Why do YOU do what you do?

tw

November 7: Peter’s Hope

Read Matthew 14:22-36

Have you ever thought about how someone could walk on water? In the original languages of the Bible, the word walk is translated in different ways. In the New Testament it is mostly refers to the whole manner of one’s life or to the observance of laws or customs. It makes sense, then, to say your walk means how you live your life.

As you walk through life, keep your eyes on Jesus.

There are two lifestyles. Don’t walk in darkness — a lifestyle of wickedness and error. Instead, walk in the light of God Himself — a lifestyle full of of what is good, true and holy. We can shine like the stars in the heavens.

“Jesus said to Peter, come ahead. Jumping out of the boat, Peter walked on the water to Jesus. But when he looked down at the waves churning beneath his feet, he lost his nerve and started to sink. He cried, ‘Master, save me’” (Matthew 14: 29-30 MSG)!

So Peter had the hope of being like Jesus. He actually walked on the water. Then he took his eyes off of Jesus. And sunk. 

Peter is a good example of someone who had a lifestyle of hope.  

For example, on Resurrection morning, he and John ran to Jesus’ tomb after they heard Mary’s report of the moved stone. His hope made him run. Later on that day, Peter laid eyes on the Risen Lord Himself.

Arguably the most prominent of the twelve disciples, Peter was an outstanding leader in the early days of the Christian church. Throughout his life, Peter had the hope of wanting to live like Jesus, and it showed in the way he lived. He wanted to be noble, pure and exemplary.

In the middle of the sea in the middle of a big wind, Peter wanted to go further and be like Jesus, so he stepped out on the sea. Peter kept his eyes on Jesus. If he could keep his eyes on Jesus he could walk on water.

This is real hope. Keep your eyes, mind and life centered on Jesus. Walk in fellowship with God. Let your prayers and worship of God be filled with humility. Take time for people. Look for opportunities to serve.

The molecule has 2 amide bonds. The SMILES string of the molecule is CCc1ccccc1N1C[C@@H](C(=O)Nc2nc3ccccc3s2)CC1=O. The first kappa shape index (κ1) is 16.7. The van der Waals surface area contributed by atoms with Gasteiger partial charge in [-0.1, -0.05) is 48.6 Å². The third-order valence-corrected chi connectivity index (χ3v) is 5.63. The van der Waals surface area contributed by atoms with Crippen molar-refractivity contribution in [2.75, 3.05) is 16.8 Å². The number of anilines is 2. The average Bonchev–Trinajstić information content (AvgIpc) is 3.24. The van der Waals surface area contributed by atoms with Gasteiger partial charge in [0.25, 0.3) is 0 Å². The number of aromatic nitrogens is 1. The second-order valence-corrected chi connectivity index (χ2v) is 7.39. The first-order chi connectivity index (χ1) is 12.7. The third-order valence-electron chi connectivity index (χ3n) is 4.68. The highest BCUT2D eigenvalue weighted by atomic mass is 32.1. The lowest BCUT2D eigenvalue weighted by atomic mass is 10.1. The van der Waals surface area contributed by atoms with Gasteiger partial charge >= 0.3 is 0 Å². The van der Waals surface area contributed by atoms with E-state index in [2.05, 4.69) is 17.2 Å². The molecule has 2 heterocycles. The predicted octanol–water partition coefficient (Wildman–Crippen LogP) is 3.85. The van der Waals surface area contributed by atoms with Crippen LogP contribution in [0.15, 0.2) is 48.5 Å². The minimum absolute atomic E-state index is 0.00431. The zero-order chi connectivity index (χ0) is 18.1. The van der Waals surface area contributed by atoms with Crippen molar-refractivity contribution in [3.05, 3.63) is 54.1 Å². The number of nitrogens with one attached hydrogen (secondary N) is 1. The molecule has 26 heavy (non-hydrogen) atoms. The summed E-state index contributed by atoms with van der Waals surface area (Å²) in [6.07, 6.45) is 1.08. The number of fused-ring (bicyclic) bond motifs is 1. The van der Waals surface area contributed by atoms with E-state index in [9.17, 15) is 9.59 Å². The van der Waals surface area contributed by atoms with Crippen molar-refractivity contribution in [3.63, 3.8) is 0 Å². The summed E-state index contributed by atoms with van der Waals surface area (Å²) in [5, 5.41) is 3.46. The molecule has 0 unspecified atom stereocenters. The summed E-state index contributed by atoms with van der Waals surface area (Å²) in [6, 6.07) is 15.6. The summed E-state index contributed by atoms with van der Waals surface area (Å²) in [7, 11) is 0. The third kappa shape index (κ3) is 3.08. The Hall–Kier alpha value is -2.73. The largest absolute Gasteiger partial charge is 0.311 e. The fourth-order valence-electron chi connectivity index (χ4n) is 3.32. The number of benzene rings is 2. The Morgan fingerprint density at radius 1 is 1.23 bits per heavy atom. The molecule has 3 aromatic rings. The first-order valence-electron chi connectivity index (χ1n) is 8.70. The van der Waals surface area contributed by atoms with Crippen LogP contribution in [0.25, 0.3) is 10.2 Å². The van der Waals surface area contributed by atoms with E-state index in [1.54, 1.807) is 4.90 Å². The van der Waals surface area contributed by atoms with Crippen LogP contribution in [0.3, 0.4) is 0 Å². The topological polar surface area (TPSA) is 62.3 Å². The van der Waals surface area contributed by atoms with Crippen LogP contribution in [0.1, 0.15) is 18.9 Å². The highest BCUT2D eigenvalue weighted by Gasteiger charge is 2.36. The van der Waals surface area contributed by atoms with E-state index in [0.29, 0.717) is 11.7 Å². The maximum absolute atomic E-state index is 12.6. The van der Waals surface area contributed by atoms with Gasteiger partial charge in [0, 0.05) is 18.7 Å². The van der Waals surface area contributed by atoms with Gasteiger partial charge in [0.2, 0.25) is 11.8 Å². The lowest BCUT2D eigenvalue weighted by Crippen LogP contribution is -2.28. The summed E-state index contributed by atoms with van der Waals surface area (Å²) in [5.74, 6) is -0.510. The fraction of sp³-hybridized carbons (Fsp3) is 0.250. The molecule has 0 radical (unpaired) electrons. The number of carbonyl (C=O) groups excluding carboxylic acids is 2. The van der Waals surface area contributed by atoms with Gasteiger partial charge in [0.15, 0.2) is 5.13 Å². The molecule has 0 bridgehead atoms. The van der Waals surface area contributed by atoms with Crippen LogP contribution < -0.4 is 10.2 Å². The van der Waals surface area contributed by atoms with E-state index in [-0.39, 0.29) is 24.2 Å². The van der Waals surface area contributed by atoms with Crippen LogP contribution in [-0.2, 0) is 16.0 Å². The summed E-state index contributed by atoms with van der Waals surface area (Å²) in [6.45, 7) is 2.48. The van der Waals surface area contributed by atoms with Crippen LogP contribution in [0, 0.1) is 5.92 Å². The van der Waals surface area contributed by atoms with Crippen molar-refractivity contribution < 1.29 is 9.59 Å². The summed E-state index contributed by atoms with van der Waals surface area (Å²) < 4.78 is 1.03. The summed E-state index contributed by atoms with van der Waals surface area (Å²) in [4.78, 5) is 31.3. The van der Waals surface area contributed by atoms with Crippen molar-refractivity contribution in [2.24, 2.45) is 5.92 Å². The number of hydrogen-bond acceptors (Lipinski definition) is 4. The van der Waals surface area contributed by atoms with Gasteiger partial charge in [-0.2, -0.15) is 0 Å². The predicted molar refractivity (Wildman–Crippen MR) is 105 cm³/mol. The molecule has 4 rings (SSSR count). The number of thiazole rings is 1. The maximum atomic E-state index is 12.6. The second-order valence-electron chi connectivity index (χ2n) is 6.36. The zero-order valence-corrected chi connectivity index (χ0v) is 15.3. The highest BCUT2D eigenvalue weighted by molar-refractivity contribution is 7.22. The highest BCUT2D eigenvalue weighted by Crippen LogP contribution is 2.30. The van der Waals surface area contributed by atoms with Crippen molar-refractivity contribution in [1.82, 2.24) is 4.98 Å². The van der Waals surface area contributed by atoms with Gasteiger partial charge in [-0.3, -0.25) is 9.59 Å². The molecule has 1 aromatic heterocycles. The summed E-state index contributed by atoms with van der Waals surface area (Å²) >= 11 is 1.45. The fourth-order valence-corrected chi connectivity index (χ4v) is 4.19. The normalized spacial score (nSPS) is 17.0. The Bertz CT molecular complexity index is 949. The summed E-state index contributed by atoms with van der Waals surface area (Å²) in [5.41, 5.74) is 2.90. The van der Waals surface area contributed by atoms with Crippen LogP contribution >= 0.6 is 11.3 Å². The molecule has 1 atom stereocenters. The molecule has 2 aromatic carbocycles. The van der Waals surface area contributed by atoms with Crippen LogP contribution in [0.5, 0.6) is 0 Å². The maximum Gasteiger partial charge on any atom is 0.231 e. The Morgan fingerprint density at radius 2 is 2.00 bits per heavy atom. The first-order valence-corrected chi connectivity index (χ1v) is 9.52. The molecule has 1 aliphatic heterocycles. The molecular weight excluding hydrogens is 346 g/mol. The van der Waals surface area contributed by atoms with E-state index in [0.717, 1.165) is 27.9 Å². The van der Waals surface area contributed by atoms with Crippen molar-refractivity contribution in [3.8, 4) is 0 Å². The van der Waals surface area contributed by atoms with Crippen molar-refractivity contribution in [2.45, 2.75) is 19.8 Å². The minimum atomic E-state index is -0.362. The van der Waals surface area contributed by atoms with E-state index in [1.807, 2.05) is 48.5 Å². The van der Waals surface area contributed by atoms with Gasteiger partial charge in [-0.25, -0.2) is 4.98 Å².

This is the lifestyle, the walk, with Jesus that offers real hope. Your life, words, thoughts and actions. Focus on Jesus and how He lived, spoke, thought and acted. Then humbly trust Him to lead your life and you will find real hope.

TW 

November 6: Hope…in what?

Read Mark 12:41-44 and 1 Timothy 6:17-19

Today’s reading included words like “rich” and “poor.” Those are comparative words, aren’t they? If you were to place yourself on a continuum of wealth, you would likely not place yourself at either of those two extremes. That means that you are “poor” in comparison to some and “rich” when compared to others.

Likewise, “generous” is a difficult term. Compared to other gifts, my gift placed in an offering plate on Sunday may seem like their entire week’s income. For others, that same gift may seem like pocket change.

If we examine the gifts in Mark 12 purely based on their comparative size without knowing other details, we draw conclusions contrary to those of Christ’s. Clearly, the “rich,” with their large gifts, were more “generous” than the “poor” widow with her two copper coins.

But that’s where Jesus used another point of comparison. Rather than comparing gifts at face value, He compared “gift given” to the “amount kept.” That’s where the woman’s gift is described as “more” than those of the other contributors that day. Her two copper coins given were measured in comparison to her own resulting empty pockets left as a result. She had given “all she had to live on.”

Is that what God expects of all? Well, not if I read 1Timothy 6 properly. God does to some people sometimes provide extra resources that allow for “enjoyment.” But, whether any of us have little excess or lots of discretionary funds, whether your life is comparable to the “rich people” or the “poor widow,” all of us can find ways to be generous.” In some ways, our generosity is a reflection of our true treasure. What is it we value most? To what have we attached our hope?

The widow had one thing in place that the apostle Paul exhorts all of us to pursue. She had not put her hope in wealth. Instead, she put her hope in God…and her generosity reflected that.

Comparisons aside, let’s examine the foundation of our giving. To what have you attached your hope? What is your greatest treasure in life? In all likelihood, your bank account will give you a good barometer reading. Are there things that need to change?

sbk